There are people who want to know stuff. They stick their hands in a beehive. They study what a sting looks like. They are curious. They ask questions. They poke – not their noses – their brains in affairs that concern them. They sniff for signs. They probe.
They value feedback and seek it as often as they possibly can.
They don’t like to be in the dark. They aren’t comfortable in grey areas. They are at ease when things are either black or white, orange or blue. They like the order that traffic lights usually bring. Everyone has a turn to stop at red, wait at yellow and proceed at green.
These people like the stability of predictability. No, it doesn’t mean they aren’t flexible. They can be elastic and bend like a pretzel but they prefer to be in situations where they know what is happening.
I think I’m becoming that person. I cluster things into categories. It’s either working or it isn’t. I either have something or I don’t. I’m either getting better or I’m not. It’s either a pass or a fail.
I define what progress is and what being stagnant looks like. I have no smokescreens. I don’t seem to have in-betweens anymore. Is this what 30 is doing to me? I used to be fluid, didn’t plan much, didn’t think hard about what I wanted or why I wanted some things. I’d let things happen whenever they wanted.
At 30, I’m more structured. I have a justification for each decision I make. There is some thinking behind everything I do. In my 20’s, there were times I jumped blindly into situations with the hope it would turn out well. When it didn’t go my way, I’d be shattered, broken.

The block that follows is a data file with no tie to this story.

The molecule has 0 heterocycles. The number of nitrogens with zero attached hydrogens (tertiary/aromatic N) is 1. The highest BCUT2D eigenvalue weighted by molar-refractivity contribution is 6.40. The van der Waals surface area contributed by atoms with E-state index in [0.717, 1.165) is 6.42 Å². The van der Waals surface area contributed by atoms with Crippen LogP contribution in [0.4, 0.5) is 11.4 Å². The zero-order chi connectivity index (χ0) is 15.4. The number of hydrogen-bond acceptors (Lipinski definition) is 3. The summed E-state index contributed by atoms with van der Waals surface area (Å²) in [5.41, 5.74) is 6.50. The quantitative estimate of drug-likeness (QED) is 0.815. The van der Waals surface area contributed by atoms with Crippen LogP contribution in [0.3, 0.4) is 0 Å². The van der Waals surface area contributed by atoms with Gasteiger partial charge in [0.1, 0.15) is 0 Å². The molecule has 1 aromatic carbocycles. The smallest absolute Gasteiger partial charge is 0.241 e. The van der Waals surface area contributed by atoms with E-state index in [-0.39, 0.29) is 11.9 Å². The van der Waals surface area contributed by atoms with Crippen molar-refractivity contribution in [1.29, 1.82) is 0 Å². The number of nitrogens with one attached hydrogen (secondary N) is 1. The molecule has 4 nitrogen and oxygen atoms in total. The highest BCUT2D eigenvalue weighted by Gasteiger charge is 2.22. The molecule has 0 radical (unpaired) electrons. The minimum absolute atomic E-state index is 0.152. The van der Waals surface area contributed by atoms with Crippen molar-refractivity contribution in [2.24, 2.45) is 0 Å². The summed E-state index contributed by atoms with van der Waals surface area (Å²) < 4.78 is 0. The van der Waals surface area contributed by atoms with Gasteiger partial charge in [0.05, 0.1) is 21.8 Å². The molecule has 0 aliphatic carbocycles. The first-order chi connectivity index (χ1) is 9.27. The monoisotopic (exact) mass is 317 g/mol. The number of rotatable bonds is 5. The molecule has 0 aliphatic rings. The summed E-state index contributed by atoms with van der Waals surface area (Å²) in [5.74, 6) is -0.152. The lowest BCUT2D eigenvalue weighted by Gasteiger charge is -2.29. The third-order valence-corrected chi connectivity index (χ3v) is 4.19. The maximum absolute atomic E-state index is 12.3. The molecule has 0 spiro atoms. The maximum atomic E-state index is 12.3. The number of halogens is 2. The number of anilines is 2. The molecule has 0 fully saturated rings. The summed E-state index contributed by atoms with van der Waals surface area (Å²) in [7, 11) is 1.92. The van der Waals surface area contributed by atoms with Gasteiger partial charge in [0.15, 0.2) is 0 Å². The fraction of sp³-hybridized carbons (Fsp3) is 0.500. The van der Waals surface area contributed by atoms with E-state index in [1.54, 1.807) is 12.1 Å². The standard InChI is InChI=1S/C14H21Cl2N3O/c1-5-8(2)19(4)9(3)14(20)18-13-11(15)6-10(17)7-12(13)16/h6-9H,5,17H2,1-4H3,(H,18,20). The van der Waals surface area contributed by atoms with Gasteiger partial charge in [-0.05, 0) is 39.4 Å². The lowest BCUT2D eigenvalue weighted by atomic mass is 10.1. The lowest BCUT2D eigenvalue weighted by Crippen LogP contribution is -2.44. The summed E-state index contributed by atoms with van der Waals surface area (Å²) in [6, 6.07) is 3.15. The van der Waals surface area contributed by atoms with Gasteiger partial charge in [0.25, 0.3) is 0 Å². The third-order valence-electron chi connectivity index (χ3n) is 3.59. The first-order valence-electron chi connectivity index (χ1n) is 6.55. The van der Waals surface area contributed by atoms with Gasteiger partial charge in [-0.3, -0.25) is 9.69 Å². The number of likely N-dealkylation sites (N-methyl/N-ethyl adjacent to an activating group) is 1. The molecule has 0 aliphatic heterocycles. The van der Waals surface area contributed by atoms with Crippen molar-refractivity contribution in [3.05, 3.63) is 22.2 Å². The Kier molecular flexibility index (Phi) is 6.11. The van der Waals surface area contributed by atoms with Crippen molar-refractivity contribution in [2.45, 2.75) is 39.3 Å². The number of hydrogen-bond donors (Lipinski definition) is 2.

It’s different now. I run quick best case-worst case scenarios at the back of my mind. These keep my expectations in check. My focus is narrower, my personal goals defined. Yet I still use words like Perhaps, Maybe, Possibly. There is safety in those words.
I like the peace of mind that comes with clarity. That’s why I did the Covid-19 test last week.
I made a voluntary appointment, signed the consent and data protection forms. I sat on the sample collection chair, tilted my head backwards and opened my mouth. The last time anyone asked me to open my mouth that wide was at Mawano Dental Clinic.
The dentist drilled through my tooth. He killed that tooth. Three visits later, I completed the root canal procedure. That didn’t stop me from eating chocolates.
The sample collector inserted a swab in my gut. That felt like floss getting to the back of my tongue. He dipped another swab in my nostrils. I didn’t see what he was doing because my eyes were closed. I felt a sneeze coming. I got a runny nose.
I did the Covid-19 test because I wanted to know. If the results turned out positive, I would’ve known what to do. I knew I would become a statistic. My company would keep a record, my boss would be informed and the Health Ministry would get to know.
Knowing allows you to make a decision with valid reasons. Knowing helps you define what direction to take. Knowing is light.
I’m okay knowing what my future looks like. I’d be okay knowing when I’ll say adios to this life. If it’s ever in my control, I already have a song that I’d like to play on my deathbed. Is this too much? Am I being extra? Hehehe. It’s a song from the 60’s.
I dread uncertainty. It makes me cold and afraid. Uncertainty bites me in the ass. It’s unsettling. I’d rather know than not know.
And with that, ladies and gentlemen, if you’re able to do the Covid-19 test, go ahead. Do it. There is only one of two ways the results will go.